The European Commission’s economic projections for 2022 point to growth of 4%, a figure slightly lower than the autumn estimates; however, Paolo Gentiloni (in charge of the portfolio), said that this exercise does not consider the political dimension of the Member States. An example is the case of the legislative elections in Portugal.
This review stems from the decrease in activity at the end of 2021 and the beginning of 2022, as a result of the behaviour of the Ómicron variant in Europe. Other factors that explain this reality summarize: i) the scarcity of raw materials and equipment whose impact is felt in industrial production; ii) lack of manpower; and, iii) the high price of energy regardless of its origin (non-renewable versus renewable sources).
However, the trend will change in the second quarter, according to European Commission technicians, with an improvement in the health scenario and normalization of trade flows on a global scale is the factors mentioned. Thus, an increasing behaviour is estimated up to the 4% threshold at the end of 2022. In fact, the commissioner devalued the behaviour in the last quarter of the Eurozone; and, he reiterated that the expectation is that “the economy will regain traction and the expansionary trajectory, with all Member States surpassing wealth levels prior to the pandemic”. And, for 2023, even more moderate growth is estimated, but higher than the previous forecast of 2.5%.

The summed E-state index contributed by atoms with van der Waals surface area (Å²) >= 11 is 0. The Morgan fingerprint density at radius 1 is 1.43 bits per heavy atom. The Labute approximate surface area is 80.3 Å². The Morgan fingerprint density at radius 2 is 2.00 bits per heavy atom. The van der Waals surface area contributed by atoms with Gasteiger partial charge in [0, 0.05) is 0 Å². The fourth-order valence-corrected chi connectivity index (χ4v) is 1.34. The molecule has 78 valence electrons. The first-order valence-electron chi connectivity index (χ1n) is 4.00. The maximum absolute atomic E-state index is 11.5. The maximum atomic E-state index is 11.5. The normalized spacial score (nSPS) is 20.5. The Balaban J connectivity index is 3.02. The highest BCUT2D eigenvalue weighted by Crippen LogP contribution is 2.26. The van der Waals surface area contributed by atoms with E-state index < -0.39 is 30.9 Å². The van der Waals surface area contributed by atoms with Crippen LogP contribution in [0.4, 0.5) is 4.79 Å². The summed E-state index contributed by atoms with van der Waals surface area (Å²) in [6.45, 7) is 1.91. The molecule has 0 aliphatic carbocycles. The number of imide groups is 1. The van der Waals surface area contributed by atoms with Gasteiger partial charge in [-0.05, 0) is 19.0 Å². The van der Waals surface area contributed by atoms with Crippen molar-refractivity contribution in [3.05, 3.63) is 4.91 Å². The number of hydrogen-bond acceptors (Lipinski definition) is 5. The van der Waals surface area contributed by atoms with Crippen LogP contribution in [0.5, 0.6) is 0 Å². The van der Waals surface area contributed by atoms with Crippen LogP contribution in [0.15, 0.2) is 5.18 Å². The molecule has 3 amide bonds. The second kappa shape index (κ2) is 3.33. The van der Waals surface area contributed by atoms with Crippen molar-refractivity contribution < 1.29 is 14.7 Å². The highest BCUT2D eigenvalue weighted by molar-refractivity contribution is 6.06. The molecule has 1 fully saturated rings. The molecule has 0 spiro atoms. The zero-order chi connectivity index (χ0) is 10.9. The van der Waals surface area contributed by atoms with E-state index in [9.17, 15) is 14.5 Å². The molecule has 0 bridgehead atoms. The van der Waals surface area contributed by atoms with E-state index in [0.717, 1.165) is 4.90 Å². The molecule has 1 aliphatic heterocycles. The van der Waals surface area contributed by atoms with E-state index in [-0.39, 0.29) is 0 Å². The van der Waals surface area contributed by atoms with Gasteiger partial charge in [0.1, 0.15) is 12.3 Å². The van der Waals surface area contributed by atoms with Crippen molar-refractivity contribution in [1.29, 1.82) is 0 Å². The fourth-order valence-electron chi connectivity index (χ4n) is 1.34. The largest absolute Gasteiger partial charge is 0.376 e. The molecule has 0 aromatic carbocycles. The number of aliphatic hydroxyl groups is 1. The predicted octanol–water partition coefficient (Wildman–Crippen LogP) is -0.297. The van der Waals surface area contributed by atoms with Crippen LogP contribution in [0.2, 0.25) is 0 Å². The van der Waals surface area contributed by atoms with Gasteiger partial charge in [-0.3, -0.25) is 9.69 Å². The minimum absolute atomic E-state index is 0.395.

Studies show that private consumption will be the engine of growth due to the recovery of employment and record levels of accumulated savings; as well, high investment dynamics are assumed in light of the: i) favourable financing conditions; ii) implementation of the two-year national recovery/resilience plans; and, iii) societal activation.
It should be noted that the Commission was forced to recalculate the inflation estimates, which presented a considerable increase in 2021; and, faster than expectations, reaching a record value of 5.1% in January 2022. However, according to this review, the annual average value will be around 4%.
Gentiloni blamed energy prices and global supply chain problems for this temporary behaviour. And, it reinforced the European Union’s intention to further alleviate the inflationary spiral in 2023. The objective is to obtain a value of less than 2%, more specifically 1.7%, and whose reference value fits the principles of the European Pact and the European Central Bank itself.